Bob Dylan just sold a new one-of-a-kind recording of his hit single “Blowin’ in the Wind” for £1.48 million ($1.77 million) at Christie’s London.
The song was recorded with producer Joseph Henry “T-Bone” Burnett, who played electric guitar and piano on Dylan’s Rolling Thunder Revue tour in the mid-1970s. Burnett has developed a new analog audio format, which he’s dubbed Ionic Originals, and the unique Dylan single is the first one ever made.
“Sixty years after Bob first wrote and recorded ‘Blowin’ In The Wind’, he is giving us a new recording of his song; one that is both deeply relevant for our times and resonant with decades of the artist’s life and experience,” Burnett said in a statement.
The project is different than the Wu Tang Clan’s infamous album, the sole copy of which sold for $2 million on Paddle 8 to Martin Shkreli in 2015. (The pharmaceutical executive was later convicted of securities fraud and the the government seized the album and sold it for $4 million to the cryptocurrency collective PleasrDAO.)
“That was the beginning of artists taking control of their own work. But that was just a CD they sold, and CDs are infinitely reproducible,” Burnett told . “This is an actual one-of-one.”
And the format is far superior, he said, than the MP3s we’ve all become used to.
“Analog sound has more depth, more harmonic complexity, more resonance, better imaging. Analog has more feel, more character, more touch,” Burnett said in a statement ahead of the sale. “Digital sound is frozen. Analog sound is alive.”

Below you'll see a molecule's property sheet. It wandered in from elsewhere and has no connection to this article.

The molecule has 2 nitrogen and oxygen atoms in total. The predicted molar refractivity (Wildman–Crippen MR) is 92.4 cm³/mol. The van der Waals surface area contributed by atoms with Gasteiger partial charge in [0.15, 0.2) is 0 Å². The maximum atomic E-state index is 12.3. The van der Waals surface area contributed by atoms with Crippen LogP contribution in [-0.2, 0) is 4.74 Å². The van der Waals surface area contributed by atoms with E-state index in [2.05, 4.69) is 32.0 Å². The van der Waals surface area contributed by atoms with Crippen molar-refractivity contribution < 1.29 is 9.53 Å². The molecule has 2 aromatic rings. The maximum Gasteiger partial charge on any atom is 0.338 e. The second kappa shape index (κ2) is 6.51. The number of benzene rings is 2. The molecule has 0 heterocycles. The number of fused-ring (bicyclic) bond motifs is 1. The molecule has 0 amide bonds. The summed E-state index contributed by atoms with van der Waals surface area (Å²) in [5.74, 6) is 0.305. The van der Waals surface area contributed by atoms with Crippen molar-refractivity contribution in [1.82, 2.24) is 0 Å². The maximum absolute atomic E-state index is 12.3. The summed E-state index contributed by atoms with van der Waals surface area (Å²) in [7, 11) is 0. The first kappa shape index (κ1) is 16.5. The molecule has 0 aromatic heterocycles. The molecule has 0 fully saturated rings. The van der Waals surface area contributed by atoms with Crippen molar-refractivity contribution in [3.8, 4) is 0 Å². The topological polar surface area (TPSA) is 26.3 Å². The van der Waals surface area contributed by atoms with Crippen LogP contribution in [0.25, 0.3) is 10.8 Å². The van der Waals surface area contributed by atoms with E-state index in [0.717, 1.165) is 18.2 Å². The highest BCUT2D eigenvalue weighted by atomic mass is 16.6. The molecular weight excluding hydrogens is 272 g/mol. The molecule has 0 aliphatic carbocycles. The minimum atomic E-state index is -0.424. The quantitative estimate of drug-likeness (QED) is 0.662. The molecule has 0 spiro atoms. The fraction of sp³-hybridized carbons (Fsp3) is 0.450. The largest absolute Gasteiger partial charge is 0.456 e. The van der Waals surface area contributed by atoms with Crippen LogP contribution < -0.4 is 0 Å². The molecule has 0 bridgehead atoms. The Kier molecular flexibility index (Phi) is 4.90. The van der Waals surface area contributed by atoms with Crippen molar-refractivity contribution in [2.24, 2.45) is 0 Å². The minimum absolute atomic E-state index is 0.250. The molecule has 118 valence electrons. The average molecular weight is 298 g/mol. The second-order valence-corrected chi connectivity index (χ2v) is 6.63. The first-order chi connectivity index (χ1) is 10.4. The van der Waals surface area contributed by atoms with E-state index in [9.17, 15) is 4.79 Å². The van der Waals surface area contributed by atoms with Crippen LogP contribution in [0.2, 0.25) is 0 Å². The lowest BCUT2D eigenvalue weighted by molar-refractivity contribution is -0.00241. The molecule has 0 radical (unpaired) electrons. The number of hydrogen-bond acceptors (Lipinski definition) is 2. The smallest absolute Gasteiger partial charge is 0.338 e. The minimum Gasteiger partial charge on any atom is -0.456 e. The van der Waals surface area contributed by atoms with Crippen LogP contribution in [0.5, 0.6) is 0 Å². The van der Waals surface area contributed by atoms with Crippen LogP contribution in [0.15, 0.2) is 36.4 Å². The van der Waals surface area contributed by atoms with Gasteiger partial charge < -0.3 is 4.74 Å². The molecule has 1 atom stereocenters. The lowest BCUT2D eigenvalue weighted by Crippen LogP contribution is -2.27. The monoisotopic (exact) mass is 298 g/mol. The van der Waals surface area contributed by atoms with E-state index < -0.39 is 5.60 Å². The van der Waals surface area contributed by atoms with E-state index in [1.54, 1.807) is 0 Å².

Ionic Originals are recorded directly onto an acetate record, which would normally be the first step in producing records, used as a test pressing. Acetate is prized for its sound, but it degrades quickly, the needle melting the lacquer that has been painted onto the aluminum disc even as the music plays.
But Ionic Originals employ a special sapphire and quartz gradient coating—the same technology that shields the International Space Station from the sun’s rays—that at once protects the physical record and improves playback, eliminating friction and providing a resonance and sonic fidelity that Burnett claims simply can’t be achieved in existing audio formats.
“This new hybrid technology yields the ‘holy grail’ for recording artists and audiophiles: a single format that can offer superior sound reproduction, foreign particle resistance, durability, excellent signal-to-noise ratio, longevity, portability, and compatibility with existing playback equipment,” the Christie’s lot essay boasted.
Burnett’s new company, NeoFidelity, Inc., aims to market Ionic Original recordings as something akin to works of art. (Fabrication is expensive, but the plan is to eventually offer limited edition runs.)
The unique recordings offer “the pinnacle of recorded sound,” Burnett said in a statement. “Not only is an Ionic Original the equivalent of a painting, it is a painting. It is lacquer painted onto an aluminum disc, with a spiral etched into it by music. This painting, however, has the additional quality of containing that music, which can be heard by putting a stylus into the spiral and spinning it.”
Adding to the record’s status as an art object, it comes in a handmade walnut and rift sawn white oak cabinet designed and fabricated by Lawrence Azerrad, LADdesign, Inc. and Thomas Greek, Firm Designs, Inc.